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Choosing the right core thickness for your pickleball paddle is a crucial decision that can significantly impact your gameplay. While a paddle may have the same specifications, even a slight change in core thickness can lead to substantial differences in performance. In this article, we will explore how core thickness affects paddle play and help you understand the implications of different thickness options.
Understanding Core Thickness
Core thickness, typically measured in millimeters (mm), plays a significant role in paddle performance. However, it is important to note that some companies do not publish core thickness or use inches/fractions, which can be confusing.
16mm and Above
Paddles with a core thickness of 16mm or above are considered standard thick core paddles. While paddles exceeding 16mm are less common, they do exist. Choosing a thicker core paddle is often driven by the desire for increased control. Thicker cores offer less power but excel in block shots, resets, and drop shots. Additionally, as the thickness increases, the paddle absorbs more of the pace from the ball, resulting in a better feel and larger sweet spot.
13mm and Below
Thinner core paddles with a thickness of 13mm or below are preferred by players seeking more power. These paddles feel stiffer upon impact, and due to their thinner composition, they release the ball faster, providing increased power. Thinner paddles are often favored by those who play a faster-paced game, aim to end points swiftly, or require additional power. However, it’s worth noting that thinner paddles may be less forgiving compared to their thicker counterparts.
The Standard Thickness Range
While 13mm and 16mm are common core thicknesses, recent paddle models have introduced options in the 14mm and 15mm range, aiming to bridge the gap between thin and thick core paddles. Some players find these options to be a perfect blend. However, the majority of premium paddles are still offered in a 13mm and 16mm variant.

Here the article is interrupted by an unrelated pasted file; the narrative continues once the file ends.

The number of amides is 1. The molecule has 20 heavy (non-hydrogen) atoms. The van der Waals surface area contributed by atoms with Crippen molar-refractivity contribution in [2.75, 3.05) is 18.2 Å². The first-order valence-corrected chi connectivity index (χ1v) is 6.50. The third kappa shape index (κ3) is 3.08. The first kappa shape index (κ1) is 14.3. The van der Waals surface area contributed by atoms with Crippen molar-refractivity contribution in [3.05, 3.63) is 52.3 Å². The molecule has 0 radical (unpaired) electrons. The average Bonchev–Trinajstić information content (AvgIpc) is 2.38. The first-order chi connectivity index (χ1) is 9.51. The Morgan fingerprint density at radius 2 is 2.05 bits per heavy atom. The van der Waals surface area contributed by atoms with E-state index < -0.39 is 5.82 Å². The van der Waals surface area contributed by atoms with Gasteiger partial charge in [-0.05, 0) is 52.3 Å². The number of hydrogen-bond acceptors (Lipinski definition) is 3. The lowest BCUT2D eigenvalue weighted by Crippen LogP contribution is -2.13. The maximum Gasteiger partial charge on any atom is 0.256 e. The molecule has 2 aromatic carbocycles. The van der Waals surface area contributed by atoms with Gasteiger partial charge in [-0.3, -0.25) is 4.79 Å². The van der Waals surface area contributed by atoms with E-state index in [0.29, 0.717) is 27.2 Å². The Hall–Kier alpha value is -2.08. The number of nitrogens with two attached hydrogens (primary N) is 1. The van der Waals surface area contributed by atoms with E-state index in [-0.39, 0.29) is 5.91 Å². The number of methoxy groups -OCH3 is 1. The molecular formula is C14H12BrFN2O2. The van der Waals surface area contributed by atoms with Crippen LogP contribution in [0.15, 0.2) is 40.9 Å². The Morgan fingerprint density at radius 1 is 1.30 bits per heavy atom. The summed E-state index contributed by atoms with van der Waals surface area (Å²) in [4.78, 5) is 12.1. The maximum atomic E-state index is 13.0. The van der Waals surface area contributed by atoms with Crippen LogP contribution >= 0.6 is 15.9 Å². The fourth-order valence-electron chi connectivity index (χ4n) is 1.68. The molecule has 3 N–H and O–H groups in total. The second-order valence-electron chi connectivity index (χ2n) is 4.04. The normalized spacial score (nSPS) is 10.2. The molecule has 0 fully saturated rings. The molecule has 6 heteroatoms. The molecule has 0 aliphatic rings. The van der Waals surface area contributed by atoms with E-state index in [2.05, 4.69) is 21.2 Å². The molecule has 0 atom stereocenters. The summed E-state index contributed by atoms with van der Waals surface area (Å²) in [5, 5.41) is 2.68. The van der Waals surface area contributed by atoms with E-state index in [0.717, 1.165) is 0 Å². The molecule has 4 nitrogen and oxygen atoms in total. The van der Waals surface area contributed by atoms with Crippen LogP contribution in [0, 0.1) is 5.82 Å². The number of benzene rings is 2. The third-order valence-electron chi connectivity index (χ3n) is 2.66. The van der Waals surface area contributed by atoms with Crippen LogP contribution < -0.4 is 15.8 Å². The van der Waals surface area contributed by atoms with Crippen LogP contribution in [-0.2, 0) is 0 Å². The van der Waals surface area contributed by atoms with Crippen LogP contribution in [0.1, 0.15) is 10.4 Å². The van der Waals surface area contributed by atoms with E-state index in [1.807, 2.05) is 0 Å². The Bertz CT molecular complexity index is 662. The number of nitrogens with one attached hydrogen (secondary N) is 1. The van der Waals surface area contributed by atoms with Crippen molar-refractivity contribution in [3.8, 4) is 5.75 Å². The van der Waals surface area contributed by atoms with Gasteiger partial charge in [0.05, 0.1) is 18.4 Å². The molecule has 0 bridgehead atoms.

Extreme Thickness Variations
At the extremes, some paddles are as thin as 9mm, while others reach a thickness of 20mm. Thinner paddles may produce more vibration and potentially hinder off-center shot performance. On the other hand, thicker paddles tend to minimize vibration but may pose challenges in finishing points during hot weather conditions when combined with a soft ball.
Choosing the Right Core Thickness
Determining the ideal core thickness is a subjective decision influenced by personal playing style and preferences. Players who favor a soft game, focused on drop shots, resets, and dinks, often gravitate towards thicker paddles. In contrast, those who rely on power-based shots often opt for thinner paddles. As a general recommendation, newer players up to the 3.5 skill level are advised to start with a thicker paddle. The extra control provided by thicker cores can be advantageous for players still developing their soft game. In cases where a thick paddle feels too soft and more power is desired, lead tape can be added to increase paddle power.
While core thickness serves as a valuable guideline for paddle selection, it is important to note that other factors, such as the paddle’s face material, also contribute to its performance characteristics. Ultimately, finding the perfect paddle involves experimentation and considering individual play preferences. Consulting with knowledgeable paddle retailers can further boost your understanding and help you make an informed decision that aligns with your goals and style of play.